De Havilland DH60 Moth G-AUAK

Following the success of the first De Havilland DH60 Moth to be imported, G-AUAE, the CAB imported in the following year a batch of additional Moths for loan to the Aero Club movement in support of pilot training. Eventually these Moths would number at least 36.

G-AUAK was in the first batch of these CAB Moths. It was built at Stag Lane, UK, in 1926 (c/n 242) and shipped to Australia on the S.S. Largs Bay. An Australian Certificate of Airworthiness was issued for it on 20 April 1926 and it was officially registered to the CAB on 12 July. G-AUAK was powered by an ADC Cirrus I of 60 hp.

This aircraft appears to have been based at Sydney/Mascot all its life and it appears that the aircraft was loaned to the Australian Aero Club, NSW Branch. The photo above was taken at Mascot in 1926 whilst G-AUAK was with the Aero Club.

G-AUAK crashed at Mascot on 21 March 1927 with major damage. However, it was repaired and an ADC Cirrus II engine of 75 hp was fitted. The aircraft was further damaged at Mascot on 20 July 1929 in a take off accident. Repaired, it crashed again on 4 February 1930 whilst endeavouring to avoid a collision on take off. The pilot, G Hetherington, stalled the aircraft and it dived 40ft into the ground. Hetherington was seriously injured and the aircraft suffered such major damage that it was struck off the Register on 23 April 1930.

As was the way in those days, the aircraft was repaired again. In the meantime the Australian registration system had changed and when it was re-registered on 20 September 1930, it was as VH-UAK.

In February 1931 the engine was changed again to a De Havilland Gipsy, making the aircaft into a DH60G. On 2 May 1931 VH-UAK made a forced landing into Botany Bay, Sydney, while searching for the body of a drowned boy. On 19 September the aircraft was recorded as having been struck off the Register (again) as withdrawn from service.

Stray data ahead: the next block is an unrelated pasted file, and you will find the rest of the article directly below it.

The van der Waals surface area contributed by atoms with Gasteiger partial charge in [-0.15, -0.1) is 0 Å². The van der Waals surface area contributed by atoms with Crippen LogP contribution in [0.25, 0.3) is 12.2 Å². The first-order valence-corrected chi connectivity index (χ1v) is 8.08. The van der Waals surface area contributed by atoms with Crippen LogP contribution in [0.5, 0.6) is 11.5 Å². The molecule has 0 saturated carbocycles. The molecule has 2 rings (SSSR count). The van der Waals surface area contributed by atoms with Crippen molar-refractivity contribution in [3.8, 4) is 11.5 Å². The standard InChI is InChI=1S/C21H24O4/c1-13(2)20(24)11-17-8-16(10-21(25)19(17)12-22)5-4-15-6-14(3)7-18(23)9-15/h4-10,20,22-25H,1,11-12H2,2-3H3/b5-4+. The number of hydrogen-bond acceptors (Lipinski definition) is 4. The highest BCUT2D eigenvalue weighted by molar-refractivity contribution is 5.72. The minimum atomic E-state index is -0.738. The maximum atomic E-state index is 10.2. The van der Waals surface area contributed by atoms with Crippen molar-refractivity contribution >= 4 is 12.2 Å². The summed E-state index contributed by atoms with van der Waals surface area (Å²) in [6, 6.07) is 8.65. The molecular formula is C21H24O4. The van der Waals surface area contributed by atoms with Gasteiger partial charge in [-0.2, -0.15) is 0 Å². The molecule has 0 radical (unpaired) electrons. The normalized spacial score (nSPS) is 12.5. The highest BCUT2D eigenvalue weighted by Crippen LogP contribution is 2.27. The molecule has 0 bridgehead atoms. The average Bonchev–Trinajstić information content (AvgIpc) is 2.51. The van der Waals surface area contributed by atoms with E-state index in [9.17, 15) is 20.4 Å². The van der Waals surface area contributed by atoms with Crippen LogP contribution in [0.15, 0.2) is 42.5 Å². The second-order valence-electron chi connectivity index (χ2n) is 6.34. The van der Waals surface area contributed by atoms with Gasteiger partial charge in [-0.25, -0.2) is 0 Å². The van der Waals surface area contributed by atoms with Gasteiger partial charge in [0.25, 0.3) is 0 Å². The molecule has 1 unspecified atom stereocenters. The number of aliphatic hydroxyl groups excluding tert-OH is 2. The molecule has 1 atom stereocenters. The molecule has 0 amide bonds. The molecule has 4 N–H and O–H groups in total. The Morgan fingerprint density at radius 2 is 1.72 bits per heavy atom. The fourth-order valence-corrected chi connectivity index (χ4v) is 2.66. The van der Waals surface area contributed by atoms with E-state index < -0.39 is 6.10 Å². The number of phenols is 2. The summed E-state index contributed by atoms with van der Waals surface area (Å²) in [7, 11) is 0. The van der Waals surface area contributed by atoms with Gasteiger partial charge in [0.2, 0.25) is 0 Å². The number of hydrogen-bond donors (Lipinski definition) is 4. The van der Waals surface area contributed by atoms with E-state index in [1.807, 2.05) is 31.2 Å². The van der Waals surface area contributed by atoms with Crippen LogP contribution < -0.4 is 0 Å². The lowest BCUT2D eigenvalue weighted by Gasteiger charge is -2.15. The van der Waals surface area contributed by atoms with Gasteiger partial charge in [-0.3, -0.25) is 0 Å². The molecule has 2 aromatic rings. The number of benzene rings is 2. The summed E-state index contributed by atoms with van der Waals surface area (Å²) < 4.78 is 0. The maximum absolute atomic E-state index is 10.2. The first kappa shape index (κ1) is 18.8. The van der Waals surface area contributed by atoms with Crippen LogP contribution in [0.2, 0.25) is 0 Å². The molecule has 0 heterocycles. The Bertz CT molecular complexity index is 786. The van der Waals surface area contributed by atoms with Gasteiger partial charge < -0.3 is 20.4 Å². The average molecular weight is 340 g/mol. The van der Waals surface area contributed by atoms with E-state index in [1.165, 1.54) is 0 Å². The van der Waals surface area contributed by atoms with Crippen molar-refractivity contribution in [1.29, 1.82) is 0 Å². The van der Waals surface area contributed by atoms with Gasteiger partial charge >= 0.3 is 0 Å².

Nevertheless, the aircraft was repaired yet again and re-registered on 9 February 1932. By June 1936 the engine was changed back to an ADC Cirrus II.

On 18 August 1937 VH-UAK was given to the Royal Aero Club of NSW (as it had by then become). Cannily, twelve days later the Aero Club sold it to De Havilland Australia for £300 (probably as a trade on a new aircraft). De Havilland in turn re-sold the aircraft and it had several owners, including time in New Guinea between 1937-39, until finally struck off the Register on 30 January 1946 in a post-War Register clean-up.

Interestingly, VH-UAK was one of the few Moths not to have been impressed at the beginning of the War, probably because it was already being used to train pilots at Mascot. It suffered a crash in December 1941 and, despite being sold for re-building, it was never returned to the air.

(Photo: Wal Ives/Eddie Coates collection)

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